Old Lowcountry ways sink their teeth into Murdaugh murder alibi | Opinion

awhitaker@postandcourier.com/Andrew J. Whitaker

They taught us in Sunday school to “be sure your sin will find you out.”

Whether that happens in the trial of the century we won’t know until a jury at the Colleton County Courthouse in Walterboro renders a verdict as Alex Murdaugh stands accused of murdering his wife and son on June 7, 2021.

But by the middle of the second week of testimony, it was clear that the true Lowcountry itself could sort out its sins.

The Lowcountry is a much more gentrified, or some would say Yankee-fied, place than it was when Murdaugh’s great-grandfather, then grandfather, then father held the keys to the jail for 86 years as this rural five-county area’s chief prosecutors.

But the trial has rendered signs that some old Lowcountry ways have survived America’s migration to the coast.

We’ve seen a moment when the defendant opens a car door while being interrogated by law enforcement to spit tobacco juice. His grandfather, Randolph “Buster” Murdaugh Jr., spit tobacco juice in every courthouse in the Lowcountry, some of it in his designated spittoon.

A pickup truck was said to have a personal name.

The family home that the case swirls around has a name: Moselle.

We’ve heard nicknames. The defendant is “Big Red” and his son Paul was “Rooster.”

Witnesses say “sir.” They call victim Maggie Murdaugh “Miss Maggie” and the defendant “Mr. Alex.”

And I keep thinking a man sitting behind the defense table each day is Robert E. Lee.

But the real Lowcountry hit center stage on Feb. 1 when a yellow dog named Bubba blew a gaping hole in Murdaugh’s alibi.

A puppy’s tail

Alex Murdaugh told “everyone who would listen,” as the prosecutor put it, that he was not around the dog kennels at Moselle when his son and wife were shot and killed there.

But the video introduced Feb. 1 appears to place Murdaugh at the kennels with his wife and son within five minutes of their brutal murders.

The scene captured on the video is so Lowcountry.

Paul is chasing a chocolate Lab’s tail with his cell phone in his hand, trying to get it on video for a dear friend who owns the rambunctious puppy. The jury hears that Cash the dog had been staying in the Moselle kennel while its owner lived and worked during the week near Beaufort. Cash apparently had a problem with his tail that its owner needed to see.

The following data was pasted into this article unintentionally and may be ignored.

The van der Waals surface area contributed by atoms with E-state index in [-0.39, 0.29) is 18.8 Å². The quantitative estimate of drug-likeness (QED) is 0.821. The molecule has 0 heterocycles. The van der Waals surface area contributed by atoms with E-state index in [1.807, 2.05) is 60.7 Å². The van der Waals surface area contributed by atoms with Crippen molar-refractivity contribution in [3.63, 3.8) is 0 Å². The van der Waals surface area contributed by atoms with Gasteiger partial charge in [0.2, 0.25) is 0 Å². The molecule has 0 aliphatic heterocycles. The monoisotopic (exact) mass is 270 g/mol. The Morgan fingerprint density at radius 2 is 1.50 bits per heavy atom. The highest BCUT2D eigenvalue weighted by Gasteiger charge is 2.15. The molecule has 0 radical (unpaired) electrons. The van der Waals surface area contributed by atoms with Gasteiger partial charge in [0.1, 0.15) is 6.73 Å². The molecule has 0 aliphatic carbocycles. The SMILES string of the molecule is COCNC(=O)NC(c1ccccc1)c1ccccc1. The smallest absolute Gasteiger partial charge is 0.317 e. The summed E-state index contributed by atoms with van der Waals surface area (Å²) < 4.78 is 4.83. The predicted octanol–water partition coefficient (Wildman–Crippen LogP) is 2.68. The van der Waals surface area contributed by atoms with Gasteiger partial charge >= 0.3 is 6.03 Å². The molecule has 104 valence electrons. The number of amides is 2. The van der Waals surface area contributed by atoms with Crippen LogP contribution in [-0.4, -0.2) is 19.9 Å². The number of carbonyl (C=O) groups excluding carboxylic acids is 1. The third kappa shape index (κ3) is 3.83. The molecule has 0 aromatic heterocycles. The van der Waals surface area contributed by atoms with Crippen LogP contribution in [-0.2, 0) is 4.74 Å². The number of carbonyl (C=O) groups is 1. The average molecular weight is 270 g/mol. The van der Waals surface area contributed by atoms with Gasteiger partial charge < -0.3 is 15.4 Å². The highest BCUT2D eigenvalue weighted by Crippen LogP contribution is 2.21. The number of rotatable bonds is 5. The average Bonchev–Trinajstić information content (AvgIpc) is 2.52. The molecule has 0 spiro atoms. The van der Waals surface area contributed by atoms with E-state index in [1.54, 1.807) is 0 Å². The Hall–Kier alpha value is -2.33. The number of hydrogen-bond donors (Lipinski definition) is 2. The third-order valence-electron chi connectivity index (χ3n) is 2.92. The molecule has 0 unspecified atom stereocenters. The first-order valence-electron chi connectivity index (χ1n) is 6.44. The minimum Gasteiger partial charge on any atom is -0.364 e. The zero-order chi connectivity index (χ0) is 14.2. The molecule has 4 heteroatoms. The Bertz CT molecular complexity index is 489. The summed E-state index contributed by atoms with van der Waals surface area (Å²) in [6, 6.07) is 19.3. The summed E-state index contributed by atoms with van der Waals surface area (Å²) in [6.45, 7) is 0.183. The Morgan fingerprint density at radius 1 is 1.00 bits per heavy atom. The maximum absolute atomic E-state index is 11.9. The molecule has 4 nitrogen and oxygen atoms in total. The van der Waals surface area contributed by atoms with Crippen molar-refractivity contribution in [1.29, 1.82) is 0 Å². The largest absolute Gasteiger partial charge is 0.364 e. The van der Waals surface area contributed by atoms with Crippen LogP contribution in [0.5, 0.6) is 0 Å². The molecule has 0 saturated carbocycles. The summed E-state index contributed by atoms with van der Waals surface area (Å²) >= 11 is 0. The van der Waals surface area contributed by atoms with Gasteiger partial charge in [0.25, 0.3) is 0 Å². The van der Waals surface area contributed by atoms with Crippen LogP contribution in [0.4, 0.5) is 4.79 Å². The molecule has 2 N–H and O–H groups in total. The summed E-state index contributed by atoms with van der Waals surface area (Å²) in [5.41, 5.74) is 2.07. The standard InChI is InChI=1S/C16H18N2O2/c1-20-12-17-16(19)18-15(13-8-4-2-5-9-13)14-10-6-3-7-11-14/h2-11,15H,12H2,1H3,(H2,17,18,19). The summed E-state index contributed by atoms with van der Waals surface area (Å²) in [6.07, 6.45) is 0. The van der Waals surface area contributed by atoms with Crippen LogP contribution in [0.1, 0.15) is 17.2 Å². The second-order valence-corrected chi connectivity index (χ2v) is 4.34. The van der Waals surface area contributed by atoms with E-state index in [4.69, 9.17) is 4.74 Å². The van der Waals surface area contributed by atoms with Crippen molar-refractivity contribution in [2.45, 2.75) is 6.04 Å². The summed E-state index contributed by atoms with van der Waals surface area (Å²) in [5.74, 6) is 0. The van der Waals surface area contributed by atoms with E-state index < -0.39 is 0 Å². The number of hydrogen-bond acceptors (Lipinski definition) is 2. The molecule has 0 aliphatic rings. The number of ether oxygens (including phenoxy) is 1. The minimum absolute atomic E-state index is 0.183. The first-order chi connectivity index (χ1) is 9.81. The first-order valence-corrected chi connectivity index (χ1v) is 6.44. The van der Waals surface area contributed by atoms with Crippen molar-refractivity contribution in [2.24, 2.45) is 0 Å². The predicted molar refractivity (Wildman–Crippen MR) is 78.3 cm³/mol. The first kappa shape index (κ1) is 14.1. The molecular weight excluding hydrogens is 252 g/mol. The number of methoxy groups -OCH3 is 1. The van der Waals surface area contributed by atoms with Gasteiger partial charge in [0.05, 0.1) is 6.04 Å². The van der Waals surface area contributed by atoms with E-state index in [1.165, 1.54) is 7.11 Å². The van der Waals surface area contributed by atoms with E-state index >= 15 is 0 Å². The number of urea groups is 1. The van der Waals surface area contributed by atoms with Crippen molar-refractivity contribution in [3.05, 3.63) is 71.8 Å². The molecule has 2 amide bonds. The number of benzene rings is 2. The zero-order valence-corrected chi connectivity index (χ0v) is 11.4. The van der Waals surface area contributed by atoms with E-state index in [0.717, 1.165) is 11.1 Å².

Paul is circling around said tail when we hear Miss Maggie in the background squeal out, “Hey, he’s got a bird in his mouth.”

That’s Bubba, the family’s yellow Lab.

Then we hear a voice that two witnesses identify “100 percent” as Alex Murdaugh calling Bubba.

“It’s a guinea” Miss Maggie says.

She’s told it’s a chicken.

“Come here, Bubba,” shouts the person identified as “Mr. Alex” while Paul finally zeroes in on Cash’s tail.

But for Bubba the egg-suckin’ Lowcountry dog slinking through history at that precise moment, Alex Murdaugh’s whereabouts may never have been documented.

Sarah and Siri

The jury’s still out on that.

And the jury will have a lot of other evidence to chew on that is reminiscent of an older Lowcountry.

Jurors were given volumes of other information from the cell phones of Maggie, Paul, and Alex Murdaugh.

The phones sketch a precise timeline. Every move of the phones is recorded. Steps taken by whoever possessed the phone are numbered.

It’s like the old days when two women were the telephone operators in Ridgeland in Jasper County.

Like “Sarah,” the telephone operators in Mayberry in the “The Andy Griffith” show, these operators connected every call, knew every person, where to find them, who they were with and perhaps what they were having for supper.

“That was our newspaper,” an old-timer told me.

Alex Murdaugh does not have to face a mountain of evidence from Sarah.

He finds himself under a deluge of cold facts from Siri. And Siri doesn’t care who your granddaddy was, how slick you can talk or how many tears you shed.

Writers are capturing the pathos, saying Maggie and Paul are testifying from the grave.

We don’t yet know what sins will be found out in the murder trial.

Meanwhile, we’ll lean on an old Lowcountry saying: You can’t break an egg-suckin’ dog.

David Lauderdale may be reached at LauderdaleColumn@gmail.com.